Essays are meant to be kept short, aiming at roughly 3000-3500 words. They should be written for an intelligent general audience, and so should not require any knowledge of specialist philosophical terminology or ideas in order to be understood.  Authors are also asked to clarify specific terminology if such is used and to avoid lengthy footnotes. To avoid difficulties with word processing formats we kindly ask authors to save and submit their work in Word Document Format (.docx).


The basic rule for layout of papers is to keep things simple. We do advise authors to use section divisions. Please use italics for emphasis rather than underlining or bold type. We prefer that cardinal numbers, i.e. not dates or ordinal numbers, up to 100 should be written out rather than in numerals (“ninety-nine red balloons” not “99 Red Balloons”, but “the 3rd Earl Russell died in 1970”).  Lists should be numbered or lettered, not bulleted.  Abbreviations should be used sparingly and should also be spelled out on their first appearance with the abbreviation following in parentheses (“Debates in Aesthetics (DIA)”).


Shorter quotes should be encased in “double quotation marks.” Quotes of three lines or longer should be separated from the main text by a line break before and after the quotation. Single quotation marks can be used when mentioning words such as ‘sloop,’ or the sentence ‘your looks longer than it is’, or as ‘scare-quotes’ to indicate technical, non-standard usage or cases where the word is being referred to as a word (i.e. the term ‘aesthetic’ has an interesting history).


Authors are asked to pay particular attention to the accuracy and correct presentation of citations. Each citation should be made in a footnote. An author-date system, including the name of the author, year and page number, should be used. For example:

Quine 1960, p. 12.

Horkheimer and Adorno 2002, p. vii; Hornback 2009, p. 52, 60.


A reference list should appear at the end of the manuscript headed ‘References’ and should include all and only those references cited in the text. Authors should use a clear and comprehensive bibliographic style. For example:

Adorno, Theodor W. (2003). Negative Dialektik: Jargon der Eigenlichkeit. Ed. by Rolf Tiedemann. Frankfurt: Suhrkamp.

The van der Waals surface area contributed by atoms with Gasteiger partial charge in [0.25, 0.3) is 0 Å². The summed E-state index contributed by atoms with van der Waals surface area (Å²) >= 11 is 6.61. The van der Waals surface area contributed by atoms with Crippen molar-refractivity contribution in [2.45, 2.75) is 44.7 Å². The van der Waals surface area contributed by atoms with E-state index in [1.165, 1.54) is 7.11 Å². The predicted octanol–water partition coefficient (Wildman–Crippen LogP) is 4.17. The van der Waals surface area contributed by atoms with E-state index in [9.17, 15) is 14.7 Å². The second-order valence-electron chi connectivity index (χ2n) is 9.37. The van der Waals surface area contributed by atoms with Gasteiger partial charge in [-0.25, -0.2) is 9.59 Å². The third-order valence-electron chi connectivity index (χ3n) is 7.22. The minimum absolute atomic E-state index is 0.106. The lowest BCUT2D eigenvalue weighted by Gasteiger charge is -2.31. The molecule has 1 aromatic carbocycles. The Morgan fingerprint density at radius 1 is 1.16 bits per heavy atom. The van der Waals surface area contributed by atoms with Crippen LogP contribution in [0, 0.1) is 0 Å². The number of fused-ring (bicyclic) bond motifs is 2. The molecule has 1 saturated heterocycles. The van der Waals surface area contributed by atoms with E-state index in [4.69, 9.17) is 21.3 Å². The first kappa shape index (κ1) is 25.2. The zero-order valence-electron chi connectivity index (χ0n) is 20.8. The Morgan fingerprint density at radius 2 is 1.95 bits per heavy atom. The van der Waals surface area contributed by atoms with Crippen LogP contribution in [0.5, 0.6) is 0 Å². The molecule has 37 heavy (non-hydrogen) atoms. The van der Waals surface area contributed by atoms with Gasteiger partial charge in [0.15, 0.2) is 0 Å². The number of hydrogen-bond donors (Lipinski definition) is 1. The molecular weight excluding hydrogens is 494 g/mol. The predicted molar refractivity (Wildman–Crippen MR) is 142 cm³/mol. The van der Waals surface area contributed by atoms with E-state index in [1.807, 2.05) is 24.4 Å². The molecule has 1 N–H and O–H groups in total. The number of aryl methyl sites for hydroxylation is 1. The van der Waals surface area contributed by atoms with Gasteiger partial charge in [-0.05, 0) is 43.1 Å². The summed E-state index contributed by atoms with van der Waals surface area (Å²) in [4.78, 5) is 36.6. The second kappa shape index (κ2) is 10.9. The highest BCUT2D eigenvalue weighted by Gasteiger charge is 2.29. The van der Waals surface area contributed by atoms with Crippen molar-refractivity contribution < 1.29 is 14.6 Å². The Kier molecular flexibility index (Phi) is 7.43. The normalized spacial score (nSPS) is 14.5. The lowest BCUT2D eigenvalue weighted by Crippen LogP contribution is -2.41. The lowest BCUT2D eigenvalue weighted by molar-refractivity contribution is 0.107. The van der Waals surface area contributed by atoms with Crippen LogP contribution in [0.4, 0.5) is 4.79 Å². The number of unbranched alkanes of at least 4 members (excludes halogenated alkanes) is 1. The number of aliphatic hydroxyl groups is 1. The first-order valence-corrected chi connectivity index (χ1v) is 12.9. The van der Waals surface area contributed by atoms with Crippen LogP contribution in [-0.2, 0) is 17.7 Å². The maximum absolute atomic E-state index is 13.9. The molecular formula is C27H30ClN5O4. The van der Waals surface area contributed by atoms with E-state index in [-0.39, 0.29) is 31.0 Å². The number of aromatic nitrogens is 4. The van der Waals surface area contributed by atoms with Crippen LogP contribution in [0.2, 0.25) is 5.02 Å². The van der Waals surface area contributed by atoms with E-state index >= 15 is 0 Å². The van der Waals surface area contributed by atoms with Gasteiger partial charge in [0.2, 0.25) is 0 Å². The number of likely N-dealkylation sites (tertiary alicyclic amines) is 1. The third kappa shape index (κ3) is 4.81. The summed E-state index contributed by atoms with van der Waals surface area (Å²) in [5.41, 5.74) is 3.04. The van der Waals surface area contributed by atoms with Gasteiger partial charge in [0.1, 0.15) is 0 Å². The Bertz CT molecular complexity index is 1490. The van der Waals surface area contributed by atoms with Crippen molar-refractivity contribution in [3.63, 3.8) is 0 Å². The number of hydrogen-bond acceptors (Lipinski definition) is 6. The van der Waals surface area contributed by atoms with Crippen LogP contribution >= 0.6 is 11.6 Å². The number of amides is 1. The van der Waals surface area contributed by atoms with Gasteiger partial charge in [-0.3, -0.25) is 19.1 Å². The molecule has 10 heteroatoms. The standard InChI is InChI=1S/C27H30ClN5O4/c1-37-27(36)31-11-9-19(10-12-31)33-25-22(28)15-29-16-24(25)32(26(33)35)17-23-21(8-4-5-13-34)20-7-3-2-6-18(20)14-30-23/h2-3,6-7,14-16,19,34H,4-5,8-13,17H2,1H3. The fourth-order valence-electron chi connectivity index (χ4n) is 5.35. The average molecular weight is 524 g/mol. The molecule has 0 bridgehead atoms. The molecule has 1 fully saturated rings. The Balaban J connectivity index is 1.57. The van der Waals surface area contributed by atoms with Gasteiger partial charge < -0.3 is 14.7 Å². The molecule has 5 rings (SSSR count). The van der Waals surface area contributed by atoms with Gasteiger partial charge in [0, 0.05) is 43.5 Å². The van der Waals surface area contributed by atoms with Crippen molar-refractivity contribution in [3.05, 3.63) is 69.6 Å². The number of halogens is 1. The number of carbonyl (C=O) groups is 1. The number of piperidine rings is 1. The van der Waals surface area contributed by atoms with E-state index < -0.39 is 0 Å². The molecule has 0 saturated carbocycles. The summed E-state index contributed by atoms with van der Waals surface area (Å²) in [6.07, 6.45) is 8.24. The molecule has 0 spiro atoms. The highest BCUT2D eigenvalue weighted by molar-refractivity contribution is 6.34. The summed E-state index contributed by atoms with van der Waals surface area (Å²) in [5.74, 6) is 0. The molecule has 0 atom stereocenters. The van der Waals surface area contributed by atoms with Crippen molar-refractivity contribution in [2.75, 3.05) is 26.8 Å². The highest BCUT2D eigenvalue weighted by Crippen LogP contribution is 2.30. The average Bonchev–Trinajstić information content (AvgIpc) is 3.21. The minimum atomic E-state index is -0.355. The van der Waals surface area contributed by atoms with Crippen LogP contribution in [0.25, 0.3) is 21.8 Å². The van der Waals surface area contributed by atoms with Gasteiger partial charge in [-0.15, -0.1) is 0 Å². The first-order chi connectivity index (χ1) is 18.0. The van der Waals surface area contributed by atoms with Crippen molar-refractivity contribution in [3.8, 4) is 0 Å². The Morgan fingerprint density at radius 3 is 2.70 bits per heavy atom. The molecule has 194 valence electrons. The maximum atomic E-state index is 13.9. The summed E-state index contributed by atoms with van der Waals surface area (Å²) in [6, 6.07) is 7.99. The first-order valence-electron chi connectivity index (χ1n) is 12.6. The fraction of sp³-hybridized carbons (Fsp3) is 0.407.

Cinthio, Giraldi. (2008). ”Gli Hecatommithi: Third Decade, Seventh Novella”. In: Othello: the Moor of Venice. Ed. by Michael Neill. Trans. by Bruno Ferraro. Oxford: Oxford University Press, pp. 434-444.

Forbes, Graham. (2002). ‘’Intensionality.’’ Proceedings of the Aristotelian Society. Supplementary Volume 76.1, pp. 75-99.

Habermas, Jürgen (1982). ”The Entwinement of Myth and Enlightenment: Re-reading Dialectic of Enlightenment’’. Trans. by Thomas Y. Levin. In: New German Critique 26, pp. 13-30.


North American spelling should be Anglicized. In particular, note the preferred spellings of: analyse, behaviour, colour, defence, premiss (pl. premisses), sceptic, USA (not U.S.A.). On the question of using ‘ize’ versus ‘ise’ endings, we will follow Oxford style for the sake of uniformity. So: criticize, standardize, realize. But note: analyse, analysing, exercise. Possessives should in general follow pronunciation, so: Evans’s, Lewis’s, Williams’s.

The Oxford Dictionary for Writers and Editors DiA’s chosen authority for deciding between alternative spellings.


Authors who publish with this journal agree to the following terms:

Authors retain copyright and grant the journal right of first publication with the work simultaneously licensed under a Creative Commons Attribution License that allows others to share the work with an acknowledgement of the work’s authorship and initial publication in this journal.

Authors are able to enter into separate, additional contractual arrangements for the non-exclusive distribution of the journal’s published version of the work (e.g., post it to an institutional repository or publish it in a book), with an acknowledgement of its initial publication in this journal.

Authors are permitted and encouraged to post their work online (e.g., in institutional repositories or on their website) prior to and during the submission process, as it can lead to productive exchanges, as well as earlier and greater citation of published work (See The Effect of Open Access).